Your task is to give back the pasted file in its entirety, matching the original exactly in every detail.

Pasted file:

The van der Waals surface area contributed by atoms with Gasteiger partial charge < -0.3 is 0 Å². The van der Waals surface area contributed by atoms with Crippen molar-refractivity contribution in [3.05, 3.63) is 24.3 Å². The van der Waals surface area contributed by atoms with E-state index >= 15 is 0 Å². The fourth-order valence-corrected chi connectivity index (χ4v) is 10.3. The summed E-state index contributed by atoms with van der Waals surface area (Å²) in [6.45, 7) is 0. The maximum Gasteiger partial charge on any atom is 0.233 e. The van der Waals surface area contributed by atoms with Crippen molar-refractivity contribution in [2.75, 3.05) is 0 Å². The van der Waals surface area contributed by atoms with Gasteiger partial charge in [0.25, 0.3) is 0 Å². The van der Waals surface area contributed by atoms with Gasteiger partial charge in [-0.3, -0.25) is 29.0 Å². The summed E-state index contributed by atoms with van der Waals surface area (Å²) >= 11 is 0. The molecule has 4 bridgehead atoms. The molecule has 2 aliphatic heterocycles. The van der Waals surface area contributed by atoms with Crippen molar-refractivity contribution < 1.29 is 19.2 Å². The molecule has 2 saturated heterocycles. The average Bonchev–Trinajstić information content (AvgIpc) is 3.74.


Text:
The van der Waals surface area contributed by atoms with Gasteiger partial charge < -0.3 is 0 Å². The van der Waals surface area contributed by atoms with Crippen molar-refractivity contribution in [3.05, 3.63) is 24.3 Å². The van der Waals surface area contributed by atoms with E-state index >= 15 is 0 Å². The fourth-order valence-corrected chi connectivity index (χ4v) is 10.3. The summed E-state index contributed by atoms with van der Waals surface area (Å²) in [6.45, 7) is 0. The maximum Gasteiger partial charge on any atom is 0.233 e. The van der Waals surface area contributed by atoms with Crippen molar-refractivity contribution in [2.75, 3.05) is 0 Å². The van der Waals surface area contributed by atoms with Gasteiger partial charge in [0.25, 0.3) is 0 Å². The van der Waals surface area contributed by atoms with Gasteiger partial charge in [-0.3, -0.25) is 29.0 Å². The summed E-state index contributed by atoms with van der Waals surface area (Å²) >= 11 is 0. The molecule has 4 bridgehead atoms. The molecule has 2 aliphatic heterocycles. The van der Waals surface area contributed by atoms with Crippen molar-refractivity contribution < 1.29 is 19.2 Å². The molecule has 2 saturated heterocycles. The average Bonchev–Trinajstić information content (AvgIpc) is 3.74.